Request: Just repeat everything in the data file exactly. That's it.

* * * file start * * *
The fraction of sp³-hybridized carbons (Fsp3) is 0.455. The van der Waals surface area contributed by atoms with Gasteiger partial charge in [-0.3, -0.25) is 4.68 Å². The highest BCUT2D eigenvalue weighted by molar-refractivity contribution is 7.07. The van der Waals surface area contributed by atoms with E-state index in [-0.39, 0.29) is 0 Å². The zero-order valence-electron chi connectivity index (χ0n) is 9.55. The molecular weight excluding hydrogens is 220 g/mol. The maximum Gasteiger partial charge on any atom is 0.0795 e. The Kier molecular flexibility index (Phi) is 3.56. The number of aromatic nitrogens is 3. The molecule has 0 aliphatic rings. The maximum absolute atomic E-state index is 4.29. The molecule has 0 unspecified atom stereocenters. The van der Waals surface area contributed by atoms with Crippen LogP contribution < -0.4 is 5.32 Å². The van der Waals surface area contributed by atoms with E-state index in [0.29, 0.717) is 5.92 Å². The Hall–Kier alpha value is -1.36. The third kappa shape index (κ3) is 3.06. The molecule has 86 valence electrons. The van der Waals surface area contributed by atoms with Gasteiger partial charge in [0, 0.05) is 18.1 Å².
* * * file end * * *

The fraction of sp³-hybridized carbons (Fsp3) is 0.455. The van der Waals surface area contributed by atoms with Gasteiger partial charge in [-0.3, -0.25) is 4.68 Å². The highest BCUT2D eigenvalue weighted by molar-refractivity contribution is 7.07. The van der Waals surface area contributed by atoms with E-state index in [-0.39, 0.29) is 0 Å². The zero-order valence-electron chi connectivity index (χ0n) is 9.55. The molecular weight excluding hydrogens is 220 g/mol. The maximum Gasteiger partial charge on any atom is 0.0795 e. The Kier molecular flexibility index (Phi) is 3.56. The number of aromatic nitrogens is 3. The molecule has 0 aliphatic rings. The maximum absolute atomic E-state index is 4.29. The molecule has 0 unspecified atom stereocenters. The van der Waals surface area contributed by atoms with Crippen LogP contribution < -0.4 is 5.32 Å². The van der Waals surface area contributed by atoms with E-state index in [0.29, 0.717) is 5.92 Å². The Hall–Kier alpha value is -1.36. The third kappa shape index (κ3) is 3.06. The molecule has 86 valence electrons. The van der Waals surface area contributed by atoms with Gasteiger partial charge in [0, 0.05) is 18.1 Å².